Jeremy Glaser: For Morningstar, I’m Jeremy Glaser. One of the biggest questions that stock investors have is when is the right time to sell? Here to shed some light on this subject is Matt Coffina. He is editor of Morningstar StockInvestor.
Matt, thanks for joining me today.
Matt Coffina: Thanks for having me, Jeremy.
Glaser: So, what are the key things that investors should keep in mind before exiting a position? Is just a big sell-off in the stock enough to maybe raise a red flag knowing that you should get out? What are those key factors there?
Coffina: I think the key thing to keep in mind is how a stock's price compares to its intrinsic value. This is true both on the upside and the downside. Say some news comes out that a company's margins are going to be much higher than other investors previously anticipated, than you previously anticipated, and the stock runs up 20%. Is that a time to sell? Well maybe the fair value estimate on that stock is actually up 30%, in which case it could be even bigger bargain than it was before the news was released.
Similarly on the downside, it depends on why the stock went down and what the new fair value estimate is. If intrinsic value doesn't change and the stock goes down for no good reason, that might actually be a time to consider buying more rather than selling just because the stock is down.
Glaser: So what would you think about things like a stop-loss order, and say, "I am definitely going to just cut my losses after 20%," or something like that?
Coffina: I think that's not a good strategy in general. [Noted investor] Peter Lynch once said, "Show me somebody that has a stop-loss order of 10% below their purchase price, and I'll show you someone that's guaranteed to lose 10%." Stock prices move for all sorts of reasons. We have flash crashes every once in a while where the stock price is down for no reason at all. The stock price might recover within an hour. But if you had a stop-loss order sitting out there, it's quite possible that your shares will be sold at that low price, and then you won't have an opportunity to buy back.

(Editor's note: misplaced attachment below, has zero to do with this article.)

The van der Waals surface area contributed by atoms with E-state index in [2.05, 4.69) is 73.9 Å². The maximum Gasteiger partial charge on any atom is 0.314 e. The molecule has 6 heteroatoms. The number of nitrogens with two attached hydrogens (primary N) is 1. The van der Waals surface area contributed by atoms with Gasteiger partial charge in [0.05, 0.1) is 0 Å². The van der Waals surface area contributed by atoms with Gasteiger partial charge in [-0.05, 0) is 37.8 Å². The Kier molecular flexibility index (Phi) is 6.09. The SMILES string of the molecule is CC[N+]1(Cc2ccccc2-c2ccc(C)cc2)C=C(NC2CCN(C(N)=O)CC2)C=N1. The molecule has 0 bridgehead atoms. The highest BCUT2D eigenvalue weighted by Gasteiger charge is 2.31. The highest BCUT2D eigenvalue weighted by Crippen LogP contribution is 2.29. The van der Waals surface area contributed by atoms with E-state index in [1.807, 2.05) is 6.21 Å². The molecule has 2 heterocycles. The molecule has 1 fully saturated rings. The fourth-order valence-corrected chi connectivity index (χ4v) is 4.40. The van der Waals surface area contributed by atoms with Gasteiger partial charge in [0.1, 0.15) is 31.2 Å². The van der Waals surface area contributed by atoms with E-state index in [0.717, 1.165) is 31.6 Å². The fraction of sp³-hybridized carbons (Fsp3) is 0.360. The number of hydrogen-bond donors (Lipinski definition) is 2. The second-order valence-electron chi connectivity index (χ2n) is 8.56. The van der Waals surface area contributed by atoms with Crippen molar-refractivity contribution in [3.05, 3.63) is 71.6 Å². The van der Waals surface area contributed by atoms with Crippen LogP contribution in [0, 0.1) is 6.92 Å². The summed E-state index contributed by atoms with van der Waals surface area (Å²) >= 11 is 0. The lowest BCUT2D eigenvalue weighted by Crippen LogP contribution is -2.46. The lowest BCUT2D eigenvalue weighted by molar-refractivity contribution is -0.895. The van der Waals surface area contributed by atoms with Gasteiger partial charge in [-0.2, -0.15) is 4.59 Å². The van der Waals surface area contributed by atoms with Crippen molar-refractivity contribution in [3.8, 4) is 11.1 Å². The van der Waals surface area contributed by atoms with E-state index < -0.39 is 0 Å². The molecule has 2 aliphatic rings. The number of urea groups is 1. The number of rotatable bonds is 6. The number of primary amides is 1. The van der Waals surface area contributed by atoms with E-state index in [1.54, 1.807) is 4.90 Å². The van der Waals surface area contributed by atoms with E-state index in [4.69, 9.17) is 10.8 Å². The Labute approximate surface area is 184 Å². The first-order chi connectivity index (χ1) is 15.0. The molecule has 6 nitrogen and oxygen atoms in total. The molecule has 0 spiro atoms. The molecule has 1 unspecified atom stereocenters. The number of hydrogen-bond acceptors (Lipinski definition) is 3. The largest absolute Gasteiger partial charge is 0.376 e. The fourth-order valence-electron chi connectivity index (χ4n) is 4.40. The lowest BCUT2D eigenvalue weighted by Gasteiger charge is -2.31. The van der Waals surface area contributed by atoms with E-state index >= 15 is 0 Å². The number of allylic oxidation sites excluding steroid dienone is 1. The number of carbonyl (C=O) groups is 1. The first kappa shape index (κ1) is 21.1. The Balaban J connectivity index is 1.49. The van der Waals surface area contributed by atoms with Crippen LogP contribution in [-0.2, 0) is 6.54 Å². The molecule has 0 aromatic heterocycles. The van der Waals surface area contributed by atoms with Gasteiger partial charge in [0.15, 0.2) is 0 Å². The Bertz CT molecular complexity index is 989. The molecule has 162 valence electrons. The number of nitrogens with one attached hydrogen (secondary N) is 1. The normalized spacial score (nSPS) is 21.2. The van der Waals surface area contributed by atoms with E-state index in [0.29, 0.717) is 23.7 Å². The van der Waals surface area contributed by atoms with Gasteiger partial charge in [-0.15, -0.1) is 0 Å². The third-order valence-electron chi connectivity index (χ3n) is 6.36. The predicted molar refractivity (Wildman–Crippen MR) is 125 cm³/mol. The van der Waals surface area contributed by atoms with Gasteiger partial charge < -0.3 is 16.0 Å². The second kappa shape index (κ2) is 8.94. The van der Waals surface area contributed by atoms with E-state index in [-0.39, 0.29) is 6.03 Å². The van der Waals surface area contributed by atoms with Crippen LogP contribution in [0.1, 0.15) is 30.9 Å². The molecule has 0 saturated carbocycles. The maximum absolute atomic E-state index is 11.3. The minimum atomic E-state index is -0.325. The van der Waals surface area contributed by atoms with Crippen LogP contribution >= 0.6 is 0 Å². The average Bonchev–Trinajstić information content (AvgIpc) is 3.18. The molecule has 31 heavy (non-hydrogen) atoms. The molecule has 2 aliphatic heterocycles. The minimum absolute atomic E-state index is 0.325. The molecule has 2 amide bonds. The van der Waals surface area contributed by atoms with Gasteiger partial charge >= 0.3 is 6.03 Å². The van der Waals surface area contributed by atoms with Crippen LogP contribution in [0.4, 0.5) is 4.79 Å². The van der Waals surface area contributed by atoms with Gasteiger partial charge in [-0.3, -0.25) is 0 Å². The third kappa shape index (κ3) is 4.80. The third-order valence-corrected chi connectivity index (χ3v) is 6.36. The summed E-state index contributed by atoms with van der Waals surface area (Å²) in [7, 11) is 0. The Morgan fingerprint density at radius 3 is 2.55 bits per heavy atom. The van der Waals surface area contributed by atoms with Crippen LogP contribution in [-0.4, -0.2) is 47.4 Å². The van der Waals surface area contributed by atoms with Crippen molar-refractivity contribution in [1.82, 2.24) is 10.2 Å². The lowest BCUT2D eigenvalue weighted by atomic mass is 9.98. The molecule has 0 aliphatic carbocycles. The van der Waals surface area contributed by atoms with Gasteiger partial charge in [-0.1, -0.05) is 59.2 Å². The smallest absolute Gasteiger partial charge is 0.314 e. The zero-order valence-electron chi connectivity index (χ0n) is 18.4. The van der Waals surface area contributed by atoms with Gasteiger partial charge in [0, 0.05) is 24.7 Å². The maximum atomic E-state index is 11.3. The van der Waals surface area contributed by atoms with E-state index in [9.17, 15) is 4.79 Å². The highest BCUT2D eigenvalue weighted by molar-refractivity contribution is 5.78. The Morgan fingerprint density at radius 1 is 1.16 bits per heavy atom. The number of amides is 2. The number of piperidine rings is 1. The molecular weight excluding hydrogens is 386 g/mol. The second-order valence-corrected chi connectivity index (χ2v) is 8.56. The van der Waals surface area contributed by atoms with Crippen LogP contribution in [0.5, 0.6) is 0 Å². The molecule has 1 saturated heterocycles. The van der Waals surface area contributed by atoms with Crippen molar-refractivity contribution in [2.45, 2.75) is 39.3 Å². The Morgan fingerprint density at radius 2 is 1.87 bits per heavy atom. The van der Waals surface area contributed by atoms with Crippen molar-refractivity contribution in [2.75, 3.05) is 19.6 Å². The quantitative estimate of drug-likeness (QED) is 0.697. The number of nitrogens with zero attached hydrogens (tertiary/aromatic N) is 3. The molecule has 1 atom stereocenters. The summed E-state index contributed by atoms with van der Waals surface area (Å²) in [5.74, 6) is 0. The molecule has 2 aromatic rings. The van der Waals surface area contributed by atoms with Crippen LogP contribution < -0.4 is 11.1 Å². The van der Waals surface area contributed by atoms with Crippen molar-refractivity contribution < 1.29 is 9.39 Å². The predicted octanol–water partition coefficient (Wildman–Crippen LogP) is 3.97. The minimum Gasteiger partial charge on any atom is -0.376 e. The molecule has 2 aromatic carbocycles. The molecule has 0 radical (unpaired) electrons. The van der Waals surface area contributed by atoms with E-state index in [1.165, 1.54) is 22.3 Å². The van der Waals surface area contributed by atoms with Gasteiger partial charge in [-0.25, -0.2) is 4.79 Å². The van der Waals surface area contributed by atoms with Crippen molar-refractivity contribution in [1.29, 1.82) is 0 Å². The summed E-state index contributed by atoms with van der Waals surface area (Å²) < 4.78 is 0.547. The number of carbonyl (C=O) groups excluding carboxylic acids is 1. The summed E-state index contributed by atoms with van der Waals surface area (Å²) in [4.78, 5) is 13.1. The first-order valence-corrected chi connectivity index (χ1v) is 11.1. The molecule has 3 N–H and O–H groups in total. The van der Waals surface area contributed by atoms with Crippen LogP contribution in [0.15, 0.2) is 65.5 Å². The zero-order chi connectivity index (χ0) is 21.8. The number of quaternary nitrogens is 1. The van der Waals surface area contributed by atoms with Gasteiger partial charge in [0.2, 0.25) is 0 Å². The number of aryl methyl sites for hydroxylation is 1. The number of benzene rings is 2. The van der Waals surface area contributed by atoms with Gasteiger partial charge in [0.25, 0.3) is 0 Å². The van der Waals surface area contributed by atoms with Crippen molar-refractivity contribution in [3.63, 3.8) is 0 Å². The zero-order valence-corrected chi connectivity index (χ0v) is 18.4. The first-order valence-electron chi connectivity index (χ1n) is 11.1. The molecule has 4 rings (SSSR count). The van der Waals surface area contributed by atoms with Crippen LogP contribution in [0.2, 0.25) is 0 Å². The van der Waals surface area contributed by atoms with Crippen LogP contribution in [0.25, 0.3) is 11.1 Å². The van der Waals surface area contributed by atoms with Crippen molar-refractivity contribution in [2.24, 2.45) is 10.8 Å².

Similarly, stocks often make their biggest moves after hours when earnings are released and other news comes out. In those circumstances, a stop-loss order won't help you at all. The stock could open up 20% down, and then a 10% stop-loss order is going to cause you to sell your shares for 20% less. But it's not really going to save you any money.
Glaser: Warren Buffett always says that one of his rules is that he never wants to lose money. How should investors think about protecting the downside and making sure that they're not going to ride a stock all the way down?
Coffina: So, I don't think Buffett meant that you should avoid any temporary losses in stock value because that will be an impossible mandate even for the greatest investor of all time. I think what Buffett is really talking about there is a permanent erosion of intrinsic value, which is to say that you buy a stock for $100 a share and the actual fair value estimate of the intrinsic value of that company falls to say $80 a share and never recovers. That would be a permanent impairment of capital, and that's what we want to avoid.
I think the best way to avoid that is to look for companies with wide economic moats and expanding economic moats. And on the other hand [try to] avoid companies whose competitive positions are deteriorating, what we would call companies with negative moat trends, companies whose economic moats are shrinking or that are in a very weak competitive position and are likely to see a decline in intrinsic value over time. As Buffett says, time is the friend of the wonderful business and the enemy of the bad business.